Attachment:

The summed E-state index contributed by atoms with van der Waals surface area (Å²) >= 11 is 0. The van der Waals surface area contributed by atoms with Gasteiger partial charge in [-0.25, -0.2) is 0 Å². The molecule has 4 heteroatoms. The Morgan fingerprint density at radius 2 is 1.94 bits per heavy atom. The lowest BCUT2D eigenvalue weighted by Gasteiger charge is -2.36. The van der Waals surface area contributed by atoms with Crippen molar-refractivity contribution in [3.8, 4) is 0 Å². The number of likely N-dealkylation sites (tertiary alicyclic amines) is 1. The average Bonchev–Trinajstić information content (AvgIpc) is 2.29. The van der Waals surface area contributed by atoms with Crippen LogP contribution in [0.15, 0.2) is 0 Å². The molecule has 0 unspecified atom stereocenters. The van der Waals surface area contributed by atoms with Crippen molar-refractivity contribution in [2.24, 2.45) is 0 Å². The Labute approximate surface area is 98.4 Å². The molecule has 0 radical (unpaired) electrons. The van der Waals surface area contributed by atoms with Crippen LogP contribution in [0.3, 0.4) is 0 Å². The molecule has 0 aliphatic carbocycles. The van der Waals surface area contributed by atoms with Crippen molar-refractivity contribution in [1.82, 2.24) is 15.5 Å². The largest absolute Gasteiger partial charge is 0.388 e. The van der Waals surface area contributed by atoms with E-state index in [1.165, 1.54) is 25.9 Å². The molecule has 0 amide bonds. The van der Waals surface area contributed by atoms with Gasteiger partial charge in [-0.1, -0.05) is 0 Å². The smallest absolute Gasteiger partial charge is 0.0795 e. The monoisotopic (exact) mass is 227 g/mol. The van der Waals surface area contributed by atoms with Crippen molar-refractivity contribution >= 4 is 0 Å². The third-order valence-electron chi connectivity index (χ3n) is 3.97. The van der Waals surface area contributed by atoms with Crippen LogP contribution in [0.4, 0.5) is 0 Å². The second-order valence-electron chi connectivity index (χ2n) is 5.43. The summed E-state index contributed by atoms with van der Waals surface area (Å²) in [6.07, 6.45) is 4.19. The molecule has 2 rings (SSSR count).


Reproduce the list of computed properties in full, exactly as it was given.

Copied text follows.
The summed E-state index contributed by atoms with van der Waals surface area (Å²) >= 11 is 0. The van der Waals surface area contributed by atoms with Gasteiger partial charge in [-0.25, -0.2) is 0 Å². The molecule has 4 heteroatoms. The Morgan fingerprint density at radius 2 is 1.94 bits per heavy atom. The lowest BCUT2D eigenvalue weighted by Gasteiger charge is -2.36. The van der Waals surface area contributed by atoms with Crippen molar-refractivity contribution in [3.8, 4) is 0 Å². The number of likely N-dealkylation sites (tertiary alicyclic amines) is 1. The average Bonchev–Trinajstić information content (AvgIpc) is 2.29. The van der Waals surface area contributed by atoms with Crippen LogP contribution in [0.15, 0.2) is 0 Å². The molecule has 0 unspecified atom stereocenters. The van der Waals surface area contributed by atoms with Crippen molar-refractivity contribution in [2.24, 2.45) is 0 Å². The Labute approximate surface area is 98.4 Å². The molecule has 0 radical (unpaired) electrons. The van der Waals surface area contributed by atoms with Crippen LogP contribution in [0.3, 0.4) is 0 Å². The molecule has 0 aliphatic carbocycles. The van der Waals surface area contributed by atoms with Crippen molar-refractivity contribution in [1.82, 2.24) is 15.5 Å². The largest absolute Gasteiger partial charge is 0.388 e. The van der Waals surface area contributed by atoms with E-state index in [1.165, 1.54) is 25.9 Å². The molecule has 0 amide bonds. The van der Waals surface area contributed by atoms with Gasteiger partial charge in [-0.1, -0.05) is 0 Å². The smallest absolute Gasteiger partial charge is 0.0795 e. The monoisotopic (exact) mass is 227 g/mol. The van der Waals surface area contributed by atoms with Crippen molar-refractivity contribution >= 4 is 0 Å². The third-order valence-electron chi connectivity index (χ3n) is 3.97. The van der Waals surface area contributed by atoms with Crippen LogP contribution in [0.4, 0.5) is 0 Å². The second-order valence-electron chi connectivity index (χ2n) is 5.43. The summed E-state index contributed by atoms with van der Waals surface area (Å²) in [6.07, 6.45) is 4.19. The molecule has 2 rings (SSSR count).